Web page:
Ayilyam Tirunal of Travancore was Ravi Varma’s first major patron. He was nervous about cultural transformation, but himself proved its catalyst through administrative and political reforms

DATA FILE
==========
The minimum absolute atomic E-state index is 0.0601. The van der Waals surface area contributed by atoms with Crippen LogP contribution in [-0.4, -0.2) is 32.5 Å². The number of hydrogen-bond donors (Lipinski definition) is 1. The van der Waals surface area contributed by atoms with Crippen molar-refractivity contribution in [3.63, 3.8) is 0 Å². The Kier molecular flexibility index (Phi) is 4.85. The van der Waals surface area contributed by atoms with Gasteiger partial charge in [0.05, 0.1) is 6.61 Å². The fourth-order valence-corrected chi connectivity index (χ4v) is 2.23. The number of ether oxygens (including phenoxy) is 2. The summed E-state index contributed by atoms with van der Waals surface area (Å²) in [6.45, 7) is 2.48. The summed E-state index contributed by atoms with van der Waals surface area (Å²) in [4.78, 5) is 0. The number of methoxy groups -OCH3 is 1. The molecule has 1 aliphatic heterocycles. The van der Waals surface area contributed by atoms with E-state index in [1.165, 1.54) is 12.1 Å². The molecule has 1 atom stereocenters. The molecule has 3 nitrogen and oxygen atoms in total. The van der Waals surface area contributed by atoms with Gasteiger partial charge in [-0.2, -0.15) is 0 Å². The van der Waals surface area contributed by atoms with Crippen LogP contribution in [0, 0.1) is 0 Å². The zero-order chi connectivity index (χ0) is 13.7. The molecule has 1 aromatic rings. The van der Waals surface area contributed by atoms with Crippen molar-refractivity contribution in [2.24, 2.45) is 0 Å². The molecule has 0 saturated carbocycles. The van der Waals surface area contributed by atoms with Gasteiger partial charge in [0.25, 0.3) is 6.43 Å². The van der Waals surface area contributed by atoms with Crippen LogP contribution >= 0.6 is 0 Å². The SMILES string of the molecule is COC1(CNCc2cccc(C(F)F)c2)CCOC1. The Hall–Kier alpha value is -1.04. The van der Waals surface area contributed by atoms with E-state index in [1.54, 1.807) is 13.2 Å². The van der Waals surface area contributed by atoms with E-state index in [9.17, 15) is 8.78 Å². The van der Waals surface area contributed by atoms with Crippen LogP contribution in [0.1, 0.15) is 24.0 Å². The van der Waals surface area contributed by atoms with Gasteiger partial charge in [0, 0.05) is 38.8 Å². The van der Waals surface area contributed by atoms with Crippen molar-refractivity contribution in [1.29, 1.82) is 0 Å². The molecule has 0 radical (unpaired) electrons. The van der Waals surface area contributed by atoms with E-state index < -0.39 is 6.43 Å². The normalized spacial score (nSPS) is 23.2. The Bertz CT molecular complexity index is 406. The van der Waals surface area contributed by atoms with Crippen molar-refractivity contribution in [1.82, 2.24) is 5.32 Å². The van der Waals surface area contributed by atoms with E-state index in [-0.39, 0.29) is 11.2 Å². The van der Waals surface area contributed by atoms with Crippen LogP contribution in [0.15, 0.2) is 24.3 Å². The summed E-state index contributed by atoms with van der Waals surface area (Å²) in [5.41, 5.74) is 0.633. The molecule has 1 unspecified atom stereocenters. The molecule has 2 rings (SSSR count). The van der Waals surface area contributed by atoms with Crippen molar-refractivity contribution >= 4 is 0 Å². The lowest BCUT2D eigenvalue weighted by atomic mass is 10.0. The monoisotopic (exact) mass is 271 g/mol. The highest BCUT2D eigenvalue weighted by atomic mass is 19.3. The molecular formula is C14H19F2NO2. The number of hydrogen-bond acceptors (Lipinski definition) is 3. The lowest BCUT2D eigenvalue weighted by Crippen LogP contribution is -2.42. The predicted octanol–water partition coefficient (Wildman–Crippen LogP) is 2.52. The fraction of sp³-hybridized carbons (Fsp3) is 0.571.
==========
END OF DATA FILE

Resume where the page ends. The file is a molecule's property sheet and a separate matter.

The odium the man later attracted—for being seduced by a foreign style at the expense of the native and ‘authentic’—is also unkind. Nationalist fervour explains this, but objectively, what Ravi Varma attempted was quite natural. After all, art in India has been nourished by myriad influences, responding constantly to external stimulation. One of the great examples of Deccan art, for instance, features the Hindu goddess Sarasvati in a Persianate style. Done by Farukh Husain in the seventeenth century, it features the Hindu iconography associated conventionally with the goddess: a peacock, a veena, a lotus and a conch. And yet it reinvents her, projecting Sarasvati not in any consciously ‘authentic’ Hindu style, but in an Islamicate setting, marrying two traditions. So too in the Vijayanagara empire, sculpture, mural paintings and architectural styles welcomed innovation from across the land, and even overseas from Persia. The painters of Tanjore in the early-nineteenth century were inspired not only by indigenous schools but also by European practices. Viewed by these precedents, then, Ravi Varma’s love of oil painting, realism and its application to indigenous subjects sat in harmony with ‘tradition’. In drawing from European masters to recreate Puranic scenes, in combining his exposure to Kathakali with a Western technique and in using the camera to plot poses and frames, Ravi Varma was not renouncing Indian art but opening a new path.